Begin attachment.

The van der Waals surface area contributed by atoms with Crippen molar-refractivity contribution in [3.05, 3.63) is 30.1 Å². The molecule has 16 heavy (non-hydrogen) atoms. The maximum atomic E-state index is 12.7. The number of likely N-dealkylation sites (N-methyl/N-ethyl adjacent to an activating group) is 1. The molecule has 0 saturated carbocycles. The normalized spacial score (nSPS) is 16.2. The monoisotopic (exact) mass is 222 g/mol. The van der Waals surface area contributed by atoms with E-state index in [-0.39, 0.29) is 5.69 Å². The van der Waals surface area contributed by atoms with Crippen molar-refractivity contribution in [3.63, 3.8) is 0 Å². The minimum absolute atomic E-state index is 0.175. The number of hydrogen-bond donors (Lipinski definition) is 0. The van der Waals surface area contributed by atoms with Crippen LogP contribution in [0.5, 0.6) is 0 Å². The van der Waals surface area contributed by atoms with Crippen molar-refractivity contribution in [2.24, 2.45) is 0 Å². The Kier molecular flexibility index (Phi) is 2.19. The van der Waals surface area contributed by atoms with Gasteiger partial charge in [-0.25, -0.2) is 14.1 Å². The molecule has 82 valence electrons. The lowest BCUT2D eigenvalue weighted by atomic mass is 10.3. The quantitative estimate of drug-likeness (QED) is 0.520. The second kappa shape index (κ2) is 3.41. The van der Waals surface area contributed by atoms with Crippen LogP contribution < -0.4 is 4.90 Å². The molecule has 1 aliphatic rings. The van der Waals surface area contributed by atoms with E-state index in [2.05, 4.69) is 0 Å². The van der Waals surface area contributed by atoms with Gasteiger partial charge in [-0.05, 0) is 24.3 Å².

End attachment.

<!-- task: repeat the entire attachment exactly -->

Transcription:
The van der Waals surface area contributed by atoms with Crippen molar-refractivity contribution in [3.05, 3.63) is 30.1 Å². The molecule has 16 heavy (non-hydrogen) atoms. The maximum atomic E-state index is 12.7. The number of likely N-dealkylation sites (N-methyl/N-ethyl adjacent to an activating group) is 1. The molecule has 0 saturated carbocycles. The normalized spacial score (nSPS) is 16.2. The monoisotopic (exact) mass is 222 g/mol. The van der Waals surface area contributed by atoms with E-state index in [-0.39, 0.29) is 5.69 Å². The van der Waals surface area contributed by atoms with Crippen molar-refractivity contribution in [3.63, 3.8) is 0 Å². The minimum absolute atomic E-state index is 0.175. The number of hydrogen-bond donors (Lipinski definition) is 0. The van der Waals surface area contributed by atoms with Crippen LogP contribution in [0.5, 0.6) is 0 Å². The van der Waals surface area contributed by atoms with Crippen molar-refractivity contribution in [2.24, 2.45) is 0 Å². The Kier molecular flexibility index (Phi) is 2.19. The van der Waals surface area contributed by atoms with Gasteiger partial charge in [-0.25, -0.2) is 14.1 Å². The molecule has 82 valence electrons. The lowest BCUT2D eigenvalue weighted by atomic mass is 10.3. The quantitative estimate of drug-likeness (QED) is 0.520. The second kappa shape index (κ2) is 3.41. The van der Waals surface area contributed by atoms with Crippen LogP contribution < -0.4 is 4.90 Å². The molecule has 1 aliphatic rings. The van der Waals surface area contributed by atoms with E-state index in [2.05, 4.69) is 0 Å². The van der Waals surface area contributed by atoms with Gasteiger partial charge in [-0.05, 0) is 24.3 Å².